• Security for the note (the property characteristics and value)
  • Note's current principal relative to the property value  (Loan To Value Ratio, or LTV)
  • Note's interest rate
  • Length (term) of the note
  • Payment schedule
  • Credit worthiness of the payor
  • Payor’s equity in the property
In addition, the investor may adjust the yield to account for other terms of the note that may affect its value. For example, if you offered your buyer an adjustable rate, interest-only payments, or a discount for paying the note early, most mortgage note buyers would adjust their required yield – and your discount – to compensate.
The value of your note is determined by when it's created. Even if you don't plan on selling it now, things can change. To cover yourself, consult a professional contract buyer or note broker before you go to settlement with your buyer to structure a note with the highest possible value to an investor.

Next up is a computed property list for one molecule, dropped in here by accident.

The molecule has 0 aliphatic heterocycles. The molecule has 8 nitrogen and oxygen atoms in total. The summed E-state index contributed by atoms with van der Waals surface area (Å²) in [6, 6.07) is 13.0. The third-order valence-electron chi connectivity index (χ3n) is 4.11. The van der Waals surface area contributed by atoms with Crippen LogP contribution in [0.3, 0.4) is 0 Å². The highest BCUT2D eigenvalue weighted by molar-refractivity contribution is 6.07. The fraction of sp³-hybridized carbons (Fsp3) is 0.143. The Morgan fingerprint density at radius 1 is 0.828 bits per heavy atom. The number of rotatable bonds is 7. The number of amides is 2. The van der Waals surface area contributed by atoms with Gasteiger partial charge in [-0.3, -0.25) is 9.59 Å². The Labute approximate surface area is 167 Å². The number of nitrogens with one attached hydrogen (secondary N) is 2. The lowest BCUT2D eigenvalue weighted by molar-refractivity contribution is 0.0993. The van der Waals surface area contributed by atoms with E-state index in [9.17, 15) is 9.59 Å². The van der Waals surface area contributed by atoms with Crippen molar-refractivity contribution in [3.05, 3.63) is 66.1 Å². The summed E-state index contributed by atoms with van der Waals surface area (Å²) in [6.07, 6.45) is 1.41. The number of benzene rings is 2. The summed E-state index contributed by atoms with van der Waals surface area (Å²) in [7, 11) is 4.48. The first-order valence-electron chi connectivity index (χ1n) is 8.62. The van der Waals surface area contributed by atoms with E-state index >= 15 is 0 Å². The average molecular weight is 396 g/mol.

Selling Your Private Mortgage Note: Step-By-Step

  • Gather all the facts about your note and property.
  • Find a professional contract buyer, note broker, or private mortgage investor you can work with.
  • Get a written purchase quotation for your private mortgage note. A quote will normally be a "net" price to you after deducting expenses and will be conditioned on your providing the required documents and the investor's review ("due diligence") of all the details.
  • Your contract buyer or note broker will package your transaction and submit it for processing. Expect this to take at least several weeks for a normal private mortgage note sale.
  • Assuming all the details pass the due diligence phase, you will be contacted to arrange for closing (many times, closing is done by mail).
  • You receive your cash!
The cash flow industry has made the buying and selling of mortgage notes a fairly straightforward process. A little preparation and care choosing a professional contract buyer or note broker – one who puts your needs first, rather than his own – will go far in ensuring a smooth and pain-free transaction.